Digital Reskilling Lab

Digital technologies including AI and ML become ubiquitous, and there are deep concerns about who will benefit from these technologies. Will workers whose jobs will be replaced by new technologies be able to redeploy their skills in different roles quickly?

Across the globe companies and governments are starting to invest in initiatives aimed at retraining and reskilling people. In some instances, they do so with the intention to prepare the future workforce for jobs that don’t yet exist. But what has been done to date, and the effectiveness of past and ongoing initiatives is largely unknown or unrecorded. If it is understood, its success can be measured, best practices can be replicated, and errors corrected.

The Digital Reskilling Lab will gather this precious information, and work to provide new and innovative solutions to these problems. It will first examine how firms deal with the recruitment and training of “at risk” workers, focusing on whether and how retraining initiatives reach the workers who most need them, what approaches are being used to upskill and reskill the workforce to use the new digital technologies and their perceived effectiveness. It will use these data to provide a sense of “best practices” and their adoption across firms. Second, it will build on this knowledge and partner with organizations to test and experiment with different approaches to make sure that upskilling and reskilling initiatives reach workers that really need them, and deliver tangible benefits to them in the most effective way.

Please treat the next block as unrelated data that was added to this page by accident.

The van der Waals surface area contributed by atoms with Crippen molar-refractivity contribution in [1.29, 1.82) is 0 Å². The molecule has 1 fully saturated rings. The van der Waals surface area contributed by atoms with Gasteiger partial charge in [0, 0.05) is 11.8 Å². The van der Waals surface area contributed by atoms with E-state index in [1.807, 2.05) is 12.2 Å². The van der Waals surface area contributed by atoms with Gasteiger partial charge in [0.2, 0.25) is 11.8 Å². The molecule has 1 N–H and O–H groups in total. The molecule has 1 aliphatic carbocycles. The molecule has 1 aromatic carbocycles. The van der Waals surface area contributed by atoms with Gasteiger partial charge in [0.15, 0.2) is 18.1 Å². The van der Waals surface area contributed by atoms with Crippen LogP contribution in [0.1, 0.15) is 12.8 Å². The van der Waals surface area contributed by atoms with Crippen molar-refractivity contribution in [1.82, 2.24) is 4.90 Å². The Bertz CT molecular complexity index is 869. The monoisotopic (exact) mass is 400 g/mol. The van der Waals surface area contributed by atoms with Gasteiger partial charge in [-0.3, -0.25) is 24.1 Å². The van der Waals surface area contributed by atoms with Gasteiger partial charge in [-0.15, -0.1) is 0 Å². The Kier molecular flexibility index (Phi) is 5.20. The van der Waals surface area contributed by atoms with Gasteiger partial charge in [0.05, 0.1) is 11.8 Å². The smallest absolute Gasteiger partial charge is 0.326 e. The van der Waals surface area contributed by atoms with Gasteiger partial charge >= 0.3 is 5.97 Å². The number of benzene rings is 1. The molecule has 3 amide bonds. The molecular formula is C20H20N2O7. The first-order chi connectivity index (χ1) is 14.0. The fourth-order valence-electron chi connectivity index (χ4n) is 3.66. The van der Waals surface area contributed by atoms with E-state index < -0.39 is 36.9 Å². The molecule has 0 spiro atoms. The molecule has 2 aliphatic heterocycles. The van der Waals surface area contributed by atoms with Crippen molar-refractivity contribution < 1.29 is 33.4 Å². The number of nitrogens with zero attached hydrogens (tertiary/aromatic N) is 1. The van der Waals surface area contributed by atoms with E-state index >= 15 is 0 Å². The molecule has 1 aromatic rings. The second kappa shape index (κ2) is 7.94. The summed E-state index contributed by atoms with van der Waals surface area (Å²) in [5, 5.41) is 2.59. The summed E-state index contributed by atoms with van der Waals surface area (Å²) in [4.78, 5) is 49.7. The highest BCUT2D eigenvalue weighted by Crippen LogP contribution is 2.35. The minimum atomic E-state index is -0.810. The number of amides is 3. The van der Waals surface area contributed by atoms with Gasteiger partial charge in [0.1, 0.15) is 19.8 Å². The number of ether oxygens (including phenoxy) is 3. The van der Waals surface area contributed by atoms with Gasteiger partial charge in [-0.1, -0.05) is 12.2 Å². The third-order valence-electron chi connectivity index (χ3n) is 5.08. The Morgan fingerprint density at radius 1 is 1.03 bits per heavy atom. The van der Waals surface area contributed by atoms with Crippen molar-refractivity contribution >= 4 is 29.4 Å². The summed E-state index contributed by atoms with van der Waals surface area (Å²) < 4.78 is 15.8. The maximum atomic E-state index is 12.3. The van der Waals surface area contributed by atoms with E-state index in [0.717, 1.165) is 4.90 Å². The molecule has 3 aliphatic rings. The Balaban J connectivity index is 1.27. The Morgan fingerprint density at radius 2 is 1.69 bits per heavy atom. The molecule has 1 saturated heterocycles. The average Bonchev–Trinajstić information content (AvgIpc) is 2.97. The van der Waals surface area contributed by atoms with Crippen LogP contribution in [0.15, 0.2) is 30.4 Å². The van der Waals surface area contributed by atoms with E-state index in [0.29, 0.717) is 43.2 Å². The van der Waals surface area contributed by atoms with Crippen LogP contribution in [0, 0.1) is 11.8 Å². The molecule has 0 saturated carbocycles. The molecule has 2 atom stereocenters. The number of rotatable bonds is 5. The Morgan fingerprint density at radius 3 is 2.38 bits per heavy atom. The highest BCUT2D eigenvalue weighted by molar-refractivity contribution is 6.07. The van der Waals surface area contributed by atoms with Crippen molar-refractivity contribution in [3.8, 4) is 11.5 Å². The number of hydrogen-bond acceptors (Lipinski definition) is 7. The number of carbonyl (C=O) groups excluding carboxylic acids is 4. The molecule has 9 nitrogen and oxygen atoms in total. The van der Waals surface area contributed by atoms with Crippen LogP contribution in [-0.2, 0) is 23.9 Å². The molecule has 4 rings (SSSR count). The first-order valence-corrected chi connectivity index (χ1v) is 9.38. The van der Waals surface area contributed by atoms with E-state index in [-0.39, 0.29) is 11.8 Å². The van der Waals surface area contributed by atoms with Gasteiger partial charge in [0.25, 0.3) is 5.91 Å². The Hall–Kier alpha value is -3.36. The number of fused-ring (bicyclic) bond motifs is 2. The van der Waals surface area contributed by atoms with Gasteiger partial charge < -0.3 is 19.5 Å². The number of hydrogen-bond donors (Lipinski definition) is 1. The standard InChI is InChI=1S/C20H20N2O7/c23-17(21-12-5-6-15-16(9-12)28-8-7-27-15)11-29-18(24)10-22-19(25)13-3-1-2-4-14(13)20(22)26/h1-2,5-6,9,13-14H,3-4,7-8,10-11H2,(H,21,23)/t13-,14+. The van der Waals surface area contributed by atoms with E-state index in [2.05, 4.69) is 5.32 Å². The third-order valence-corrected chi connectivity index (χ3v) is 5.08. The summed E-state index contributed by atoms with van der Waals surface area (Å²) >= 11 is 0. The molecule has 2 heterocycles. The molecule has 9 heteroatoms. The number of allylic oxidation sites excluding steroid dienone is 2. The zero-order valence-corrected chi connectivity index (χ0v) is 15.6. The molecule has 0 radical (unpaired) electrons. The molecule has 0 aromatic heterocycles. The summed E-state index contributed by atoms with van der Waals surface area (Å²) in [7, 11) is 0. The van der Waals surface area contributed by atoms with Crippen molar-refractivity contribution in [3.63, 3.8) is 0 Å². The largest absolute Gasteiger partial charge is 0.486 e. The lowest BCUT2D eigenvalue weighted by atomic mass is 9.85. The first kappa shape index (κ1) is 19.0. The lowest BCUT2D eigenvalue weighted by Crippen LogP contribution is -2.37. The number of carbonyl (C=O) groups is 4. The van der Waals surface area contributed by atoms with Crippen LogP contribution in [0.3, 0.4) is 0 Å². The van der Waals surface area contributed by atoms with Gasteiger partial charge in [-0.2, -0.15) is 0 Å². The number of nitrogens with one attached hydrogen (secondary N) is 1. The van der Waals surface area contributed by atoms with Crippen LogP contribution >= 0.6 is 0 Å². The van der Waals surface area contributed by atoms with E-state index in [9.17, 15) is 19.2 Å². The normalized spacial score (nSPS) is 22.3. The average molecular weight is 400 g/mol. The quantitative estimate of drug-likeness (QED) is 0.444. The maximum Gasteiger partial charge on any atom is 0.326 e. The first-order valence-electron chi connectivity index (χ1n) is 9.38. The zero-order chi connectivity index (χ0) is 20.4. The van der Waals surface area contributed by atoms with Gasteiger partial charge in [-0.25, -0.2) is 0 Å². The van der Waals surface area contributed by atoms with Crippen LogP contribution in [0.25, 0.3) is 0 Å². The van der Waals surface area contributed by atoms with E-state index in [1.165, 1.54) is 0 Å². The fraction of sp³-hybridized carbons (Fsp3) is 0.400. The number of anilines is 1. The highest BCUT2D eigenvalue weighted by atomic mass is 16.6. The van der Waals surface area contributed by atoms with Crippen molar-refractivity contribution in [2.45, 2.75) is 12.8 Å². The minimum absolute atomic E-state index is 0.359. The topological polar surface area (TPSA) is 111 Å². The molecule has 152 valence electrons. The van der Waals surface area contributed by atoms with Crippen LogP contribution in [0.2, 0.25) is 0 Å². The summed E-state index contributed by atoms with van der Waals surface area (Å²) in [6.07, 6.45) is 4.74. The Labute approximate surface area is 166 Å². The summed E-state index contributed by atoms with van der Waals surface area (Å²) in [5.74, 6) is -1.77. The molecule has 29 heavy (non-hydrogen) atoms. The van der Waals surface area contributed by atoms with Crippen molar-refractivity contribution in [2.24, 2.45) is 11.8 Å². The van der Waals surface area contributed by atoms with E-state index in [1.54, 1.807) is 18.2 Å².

The Digital Reskilling Lab is led by: 

  • Raffaella Sadun Raffaella Sadun , Charles Edward Wilson Professor of Business Administration. She received her PhD from the London School of Economics and Political Science. 
  • Jorge Tamayo, Assistant Professor of Business Administration. He holds a PhD from the University of Southern California.

Activities/Research Focus

The Lab partners with organizations to test the feasibility, scalability, and effectiveness of different approaches to the skills challenge. Its work will be relevant to large, digital-immigrant organizations and to young organizations offering retraining services.

The Digital Reskilling Lab has two objectives:

  1. Close the knowledge gap. To do this we will:
    • Understand retraining initiatives within firms to:
      • Learn from what already exists. This involves capturing the knowledge that has been developed, at HBS and elsewhere.
      • Expand knowledge. Gaining deeper insights from existing case studies, and extending our search to other firms. 
      • Compare data. Synthesizing the knowledge from various approaches and cataloging best practices.
  1. Close the implementation gap. To do this we will:
    • Recruit partner organizations to:
      • Evaluate the costs and benefits of retraining programs.
      • Structure the roll out of these programs and the data to measure take-up and ROI. 
      • Study how key program characteristics relate to individual and organizational outcomes. 
      • Assess the scalability of different approaches and whether they can be replicated across different subsidiaries within firms, or across firms?

We will determine the boundary conditions of various reskilling strategies. This knowledge and best practices will be broadcast across our academic and business communities.

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